CS U290: Logic and Computation - Syllabus
Fall 2008 (archived)
CS U290 is a 4-credit course. The corequisite lab portion, CS U291,
is a 1-hour course.
You should have completed CS U200 and CS U211 before taking CS U290.
You should get approval from the instructor if you have not.
Introduces formal logic and its connections to computer and
information science. Offers an opportunity to learn to translate
statements about the behavior of computer programs into logical
claims and to gain the ability to prove such assertions both by
hand and using automated tools. Considers approaches to proving
termination, correctness, and safety for programs. Discusses
notations used in logic, propositional and first order logic,
logical inference, mathematical induction, and structural
induction. Introduces the use of logic for modeling the range of
artifacts and phenomena that arise in computer and information
We will use the following textbook:
Reasoning: An Approach. Matt Kaufmann, Panagiotis Manolios, and J Strother
Moore. Kluwer Academic Publishers, June, 2000. (ISBN: 0-7923-7744-3)
You may skip the following parts of the book, which will not be used/covered
in this course:
Note: An updated paperback version can be
purchased on the Web. This is much cheaper than the hardcover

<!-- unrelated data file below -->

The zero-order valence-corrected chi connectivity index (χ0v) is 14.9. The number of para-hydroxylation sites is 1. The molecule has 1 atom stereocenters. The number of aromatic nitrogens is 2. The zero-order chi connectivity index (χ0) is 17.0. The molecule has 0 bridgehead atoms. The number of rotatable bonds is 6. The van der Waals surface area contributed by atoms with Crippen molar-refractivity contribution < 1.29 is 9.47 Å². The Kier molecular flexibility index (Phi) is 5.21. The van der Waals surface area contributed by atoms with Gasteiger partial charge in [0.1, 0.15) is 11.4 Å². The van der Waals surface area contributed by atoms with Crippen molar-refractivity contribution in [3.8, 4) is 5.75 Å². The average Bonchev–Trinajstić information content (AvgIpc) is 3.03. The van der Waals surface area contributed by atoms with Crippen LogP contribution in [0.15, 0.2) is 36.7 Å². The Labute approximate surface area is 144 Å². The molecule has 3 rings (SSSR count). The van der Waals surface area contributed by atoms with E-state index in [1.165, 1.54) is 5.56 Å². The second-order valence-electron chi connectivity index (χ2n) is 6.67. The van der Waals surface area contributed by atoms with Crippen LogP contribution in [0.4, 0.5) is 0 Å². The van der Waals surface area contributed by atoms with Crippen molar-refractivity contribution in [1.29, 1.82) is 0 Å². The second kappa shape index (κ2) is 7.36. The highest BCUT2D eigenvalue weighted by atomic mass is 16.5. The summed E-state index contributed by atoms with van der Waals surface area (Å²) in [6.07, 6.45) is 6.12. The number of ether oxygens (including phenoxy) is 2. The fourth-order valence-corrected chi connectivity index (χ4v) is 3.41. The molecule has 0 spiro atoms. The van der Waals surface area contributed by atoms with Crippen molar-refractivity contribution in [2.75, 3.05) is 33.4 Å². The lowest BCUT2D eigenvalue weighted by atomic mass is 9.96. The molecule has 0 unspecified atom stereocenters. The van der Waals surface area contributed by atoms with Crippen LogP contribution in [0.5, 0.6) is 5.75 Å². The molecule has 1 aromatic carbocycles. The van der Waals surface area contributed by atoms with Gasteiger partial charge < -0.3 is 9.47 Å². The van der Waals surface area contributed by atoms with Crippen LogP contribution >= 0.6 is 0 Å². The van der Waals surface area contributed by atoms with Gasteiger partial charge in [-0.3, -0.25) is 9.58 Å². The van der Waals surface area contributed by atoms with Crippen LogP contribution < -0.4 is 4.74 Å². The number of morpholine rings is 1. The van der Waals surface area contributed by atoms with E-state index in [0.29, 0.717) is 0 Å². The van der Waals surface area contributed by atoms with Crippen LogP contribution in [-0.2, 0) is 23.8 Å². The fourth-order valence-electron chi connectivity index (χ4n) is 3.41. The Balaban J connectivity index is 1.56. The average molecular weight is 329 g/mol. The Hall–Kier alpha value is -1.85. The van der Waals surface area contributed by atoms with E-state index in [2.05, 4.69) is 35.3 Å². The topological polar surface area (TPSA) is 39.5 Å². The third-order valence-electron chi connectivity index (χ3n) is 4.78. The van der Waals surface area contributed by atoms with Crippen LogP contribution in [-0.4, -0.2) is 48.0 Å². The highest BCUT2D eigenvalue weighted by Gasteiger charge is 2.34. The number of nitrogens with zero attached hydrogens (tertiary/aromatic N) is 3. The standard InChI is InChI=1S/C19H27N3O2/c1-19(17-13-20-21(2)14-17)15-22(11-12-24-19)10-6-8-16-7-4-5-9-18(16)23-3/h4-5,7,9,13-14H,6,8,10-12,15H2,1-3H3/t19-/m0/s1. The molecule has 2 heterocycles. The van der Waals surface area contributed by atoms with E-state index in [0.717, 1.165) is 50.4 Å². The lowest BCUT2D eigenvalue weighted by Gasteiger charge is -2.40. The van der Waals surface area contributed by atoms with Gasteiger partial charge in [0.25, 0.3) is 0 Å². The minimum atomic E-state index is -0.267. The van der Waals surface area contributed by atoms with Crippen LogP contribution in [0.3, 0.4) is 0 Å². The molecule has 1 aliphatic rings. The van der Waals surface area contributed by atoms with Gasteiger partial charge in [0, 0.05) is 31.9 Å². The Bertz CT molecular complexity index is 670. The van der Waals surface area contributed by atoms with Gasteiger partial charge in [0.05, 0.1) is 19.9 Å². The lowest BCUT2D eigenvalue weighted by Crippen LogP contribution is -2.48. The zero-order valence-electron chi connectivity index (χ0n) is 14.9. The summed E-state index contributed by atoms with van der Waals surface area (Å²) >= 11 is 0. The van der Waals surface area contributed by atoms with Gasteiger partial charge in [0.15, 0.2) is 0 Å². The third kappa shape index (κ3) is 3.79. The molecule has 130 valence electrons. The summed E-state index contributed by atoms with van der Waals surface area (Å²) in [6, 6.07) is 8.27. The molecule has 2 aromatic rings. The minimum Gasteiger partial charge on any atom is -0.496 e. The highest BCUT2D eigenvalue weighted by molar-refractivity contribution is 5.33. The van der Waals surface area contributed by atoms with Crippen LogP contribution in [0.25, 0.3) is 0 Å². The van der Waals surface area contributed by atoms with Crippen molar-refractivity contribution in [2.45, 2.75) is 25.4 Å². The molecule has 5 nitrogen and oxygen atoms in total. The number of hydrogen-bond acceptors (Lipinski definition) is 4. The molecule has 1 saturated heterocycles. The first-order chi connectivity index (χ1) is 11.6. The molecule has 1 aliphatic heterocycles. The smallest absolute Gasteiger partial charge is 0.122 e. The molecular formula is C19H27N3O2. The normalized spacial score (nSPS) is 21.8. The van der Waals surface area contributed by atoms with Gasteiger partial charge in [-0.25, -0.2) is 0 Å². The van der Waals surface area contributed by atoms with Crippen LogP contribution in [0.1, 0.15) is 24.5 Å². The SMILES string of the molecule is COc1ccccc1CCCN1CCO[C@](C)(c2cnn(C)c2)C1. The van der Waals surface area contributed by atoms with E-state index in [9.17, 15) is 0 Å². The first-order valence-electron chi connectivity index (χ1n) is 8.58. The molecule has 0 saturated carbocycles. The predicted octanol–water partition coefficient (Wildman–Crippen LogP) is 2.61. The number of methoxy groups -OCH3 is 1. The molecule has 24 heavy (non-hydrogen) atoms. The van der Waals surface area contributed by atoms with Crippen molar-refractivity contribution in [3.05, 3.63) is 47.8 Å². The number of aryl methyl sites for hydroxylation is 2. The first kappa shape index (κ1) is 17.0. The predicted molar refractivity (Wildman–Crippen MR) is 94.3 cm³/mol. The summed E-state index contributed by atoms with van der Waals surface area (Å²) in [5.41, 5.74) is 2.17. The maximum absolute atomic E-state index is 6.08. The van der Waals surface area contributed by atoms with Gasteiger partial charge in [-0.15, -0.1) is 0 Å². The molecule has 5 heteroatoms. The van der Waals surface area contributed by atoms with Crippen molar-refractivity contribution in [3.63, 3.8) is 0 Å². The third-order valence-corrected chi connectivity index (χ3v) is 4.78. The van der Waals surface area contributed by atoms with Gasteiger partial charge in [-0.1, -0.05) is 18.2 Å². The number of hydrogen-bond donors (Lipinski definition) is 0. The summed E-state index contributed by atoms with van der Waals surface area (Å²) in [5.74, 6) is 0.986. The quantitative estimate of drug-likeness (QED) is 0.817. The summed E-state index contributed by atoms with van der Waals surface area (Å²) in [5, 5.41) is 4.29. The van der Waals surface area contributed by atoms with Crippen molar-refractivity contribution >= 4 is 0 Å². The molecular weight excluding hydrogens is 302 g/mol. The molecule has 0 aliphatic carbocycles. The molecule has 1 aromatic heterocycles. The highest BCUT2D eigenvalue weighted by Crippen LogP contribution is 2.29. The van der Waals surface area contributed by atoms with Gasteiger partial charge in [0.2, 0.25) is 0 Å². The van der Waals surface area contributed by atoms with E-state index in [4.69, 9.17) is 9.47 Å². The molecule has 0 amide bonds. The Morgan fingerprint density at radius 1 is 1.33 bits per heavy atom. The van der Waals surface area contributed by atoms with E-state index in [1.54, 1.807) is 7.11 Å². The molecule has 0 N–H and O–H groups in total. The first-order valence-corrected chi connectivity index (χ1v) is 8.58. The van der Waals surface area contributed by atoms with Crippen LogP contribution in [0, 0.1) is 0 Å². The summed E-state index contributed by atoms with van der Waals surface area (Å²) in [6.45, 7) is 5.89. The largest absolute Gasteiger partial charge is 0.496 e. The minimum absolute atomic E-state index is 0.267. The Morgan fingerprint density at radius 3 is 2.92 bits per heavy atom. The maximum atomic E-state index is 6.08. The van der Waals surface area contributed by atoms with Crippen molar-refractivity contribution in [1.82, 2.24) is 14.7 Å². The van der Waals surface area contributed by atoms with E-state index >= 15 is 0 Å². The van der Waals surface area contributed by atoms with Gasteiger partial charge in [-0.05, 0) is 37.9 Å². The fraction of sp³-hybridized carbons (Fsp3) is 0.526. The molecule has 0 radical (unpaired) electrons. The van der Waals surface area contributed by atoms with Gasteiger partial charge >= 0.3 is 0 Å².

version. Used copies might be available from students previously
in the class.
- Section 3.8, "Guards and Type Correctness"
- Section 3.9, "Introduction to Macros"
- Section 4.6, "Arrays and Single-Threaded Objects"
- Chapter 5, "Macros"
- Appendix sections A.1 - A.3 are largely irrelevant
Here is an overview of the material that we expect to cover. We
reserve the right to make modifications.
- The ACL2 programming language
The ACL2 logic
- Data types
- Primitive functions
- Defining functions
- Common recursions
- Tail recursion
- Multiple values
- Mutual recursion
- Assertions and testing
Mechanization of ACL2
- Quantifier-free first orer logic
- Axioms of ACL2
- Equational Reasoning
- Recursive definitions and the definitional principle
- Godel's completeness theorem
- Organization of ACL2
- Decision procedures
- Proof techniques
- The method
- Inspecting failed proofs
- Proof strategies and modularity
- Data Structures
- Logic Design
- Video Games
- Homework (10% of your grade).
There will be regular homework assignments, usually turned
in via Blackboard.
For most homeworks, you will be allowed to work in teams
of 2. We recommend that you to first try to solve the
problems on your own, and then meet with your teammate to go
over your solutions and try to solve any unresolved
- 6 exams (15% each).
There will be no makeup exams,
for any reason. You can drop up to 2 exams. When we assign
grades, we will automatically determine which (if any) of the
exams it is to your advantage to drop.
You may use one double-sided (or two single-sided) cheat sheet
during each exam.
- Final exam (0-30%).
You can drop 0-2 exams and the final exam will count for the remainder of
your grade. You can also simply use the grades from your 6 exams and then
you do not need to take the final exam. You may use two double-sided
(or four single-sided) cheat sheets during the final.